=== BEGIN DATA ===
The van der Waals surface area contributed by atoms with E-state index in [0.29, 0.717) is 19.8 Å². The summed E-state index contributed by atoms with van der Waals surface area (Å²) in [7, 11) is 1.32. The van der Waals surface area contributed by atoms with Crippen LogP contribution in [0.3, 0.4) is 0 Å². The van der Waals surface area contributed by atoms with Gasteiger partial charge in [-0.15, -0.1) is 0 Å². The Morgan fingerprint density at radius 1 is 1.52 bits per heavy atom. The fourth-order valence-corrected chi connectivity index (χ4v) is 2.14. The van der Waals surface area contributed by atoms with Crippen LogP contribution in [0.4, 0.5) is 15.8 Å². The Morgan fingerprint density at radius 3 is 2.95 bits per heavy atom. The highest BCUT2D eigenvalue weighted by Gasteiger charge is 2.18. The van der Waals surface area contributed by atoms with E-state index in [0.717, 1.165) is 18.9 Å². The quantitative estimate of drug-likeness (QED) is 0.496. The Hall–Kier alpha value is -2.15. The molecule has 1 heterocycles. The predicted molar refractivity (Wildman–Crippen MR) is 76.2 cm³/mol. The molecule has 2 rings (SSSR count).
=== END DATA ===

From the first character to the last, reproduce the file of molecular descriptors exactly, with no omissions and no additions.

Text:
The van der Waals surface area contributed by atoms with E-state index in [0.29, 0.717) is 19.8 Å². The summed E-state index contributed by atoms with van der Waals surface area (Å²) in [7, 11) is 1.32. The van der Waals surface area contributed by atoms with Crippen LogP contribution in [0.3, 0.4) is 0 Å². The van der Waals surface area contributed by atoms with Gasteiger partial charge in [-0.15, -0.1) is 0 Å². The Morgan fingerprint density at radius 1 is 1.52 bits per heavy atom. The fourth-order valence-corrected chi connectivity index (χ4v) is 2.14. The van der Waals surface area contributed by atoms with Crippen LogP contribution in [0.4, 0.5) is 15.8 Å². The Morgan fingerprint density at radius 3 is 2.95 bits per heavy atom. The highest BCUT2D eigenvalue weighted by Gasteiger charge is 2.18. The van der Waals surface area contributed by atoms with E-state index in [0.717, 1.165) is 18.9 Å². The quantitative estimate of drug-likeness (QED) is 0.496. The Hall–Kier alpha value is -2.15. The molecule has 1 heterocycles. The predicted molar refractivity (Wildman–Crippen MR) is 76.2 cm³/mol. The molecule has 2 rings (SSSR count).